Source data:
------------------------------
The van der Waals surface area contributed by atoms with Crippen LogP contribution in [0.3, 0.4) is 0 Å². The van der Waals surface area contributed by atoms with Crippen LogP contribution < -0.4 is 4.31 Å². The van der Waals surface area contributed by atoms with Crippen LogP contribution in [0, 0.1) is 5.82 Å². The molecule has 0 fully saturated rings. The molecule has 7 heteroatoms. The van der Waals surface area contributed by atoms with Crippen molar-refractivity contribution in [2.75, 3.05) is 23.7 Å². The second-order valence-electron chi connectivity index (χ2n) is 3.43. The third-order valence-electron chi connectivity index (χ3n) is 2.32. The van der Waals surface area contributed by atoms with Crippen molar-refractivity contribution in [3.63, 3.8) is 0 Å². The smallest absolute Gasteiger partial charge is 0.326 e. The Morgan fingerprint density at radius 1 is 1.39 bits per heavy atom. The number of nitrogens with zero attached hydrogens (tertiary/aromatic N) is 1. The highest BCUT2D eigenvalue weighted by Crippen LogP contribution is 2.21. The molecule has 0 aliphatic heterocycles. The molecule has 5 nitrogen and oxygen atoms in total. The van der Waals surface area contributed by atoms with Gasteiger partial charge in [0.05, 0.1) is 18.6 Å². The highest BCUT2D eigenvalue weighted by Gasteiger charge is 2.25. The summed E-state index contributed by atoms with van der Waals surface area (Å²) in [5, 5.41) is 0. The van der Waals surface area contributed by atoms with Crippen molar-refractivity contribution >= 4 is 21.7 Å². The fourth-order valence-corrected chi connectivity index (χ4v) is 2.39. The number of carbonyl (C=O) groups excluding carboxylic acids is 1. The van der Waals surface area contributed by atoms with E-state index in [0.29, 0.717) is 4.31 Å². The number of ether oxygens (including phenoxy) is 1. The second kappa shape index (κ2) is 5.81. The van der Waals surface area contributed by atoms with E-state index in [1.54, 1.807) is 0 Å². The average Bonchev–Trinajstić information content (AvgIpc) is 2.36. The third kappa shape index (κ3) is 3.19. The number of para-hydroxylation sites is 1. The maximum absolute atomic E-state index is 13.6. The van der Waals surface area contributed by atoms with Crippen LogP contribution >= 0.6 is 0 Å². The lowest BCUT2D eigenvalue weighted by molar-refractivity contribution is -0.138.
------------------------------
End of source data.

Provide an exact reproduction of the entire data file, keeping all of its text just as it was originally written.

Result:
The van der Waals surface area contributed by atoms with Crippen LogP contribution in [0.3, 0.4) is 0 Å². The van der Waals surface area contributed by atoms with Crippen LogP contribution < -0.4 is 4.31 Å². The van der Waals surface area contributed by atoms with Crippen LogP contribution in [0, 0.1) is 5.82 Å². The molecule has 0 fully saturated rings. The molecule has 7 heteroatoms. The van der Waals surface area contributed by atoms with Crippen molar-refractivity contribution in [2.75, 3.05) is 23.7 Å². The second-order valence-electron chi connectivity index (χ2n) is 3.43. The third-order valence-electron chi connectivity index (χ3n) is 2.32. The van der Waals surface area contributed by atoms with Crippen molar-refractivity contribution in [3.63, 3.8) is 0 Å². The smallest absolute Gasteiger partial charge is 0.326 e. The Morgan fingerprint density at radius 1 is 1.39 bits per heavy atom. The number of nitrogens with zero attached hydrogens (tertiary/aromatic N) is 1. The highest BCUT2D eigenvalue weighted by Crippen LogP contribution is 2.21. The molecule has 0 aliphatic heterocycles. The molecule has 5 nitrogen and oxygen atoms in total. The van der Waals surface area contributed by atoms with Gasteiger partial charge in [0.05, 0.1) is 18.6 Å². The highest BCUT2D eigenvalue weighted by Gasteiger charge is 2.25. The summed E-state index contributed by atoms with van der Waals surface area (Å²) in [5, 5.41) is 0. The van der Waals surface area contributed by atoms with Crippen molar-refractivity contribution >= 4 is 21.7 Å². The fourth-order valence-corrected chi connectivity index (χ4v) is 2.39. The number of carbonyl (C=O) groups excluding carboxylic acids is 1. The van der Waals surface area contributed by atoms with E-state index in [0.29, 0.717) is 4.31 Å². The number of ether oxygens (including phenoxy) is 1. The second kappa shape index (κ2) is 5.81. The van der Waals surface area contributed by atoms with E-state index in [1.54, 1.807) is 0 Å². The average Bonchev–Trinajstić information content (AvgIpc) is 2.36. The third kappa shape index (κ3) is 3.19. The number of para-hydroxylation sites is 1. The maximum absolute atomic E-state index is 13.6. The van der Waals surface area contributed by atoms with Crippen LogP contribution >= 0.6 is 0 Å². The lowest BCUT2D eigenvalue weighted by molar-refractivity contribution is -0.138.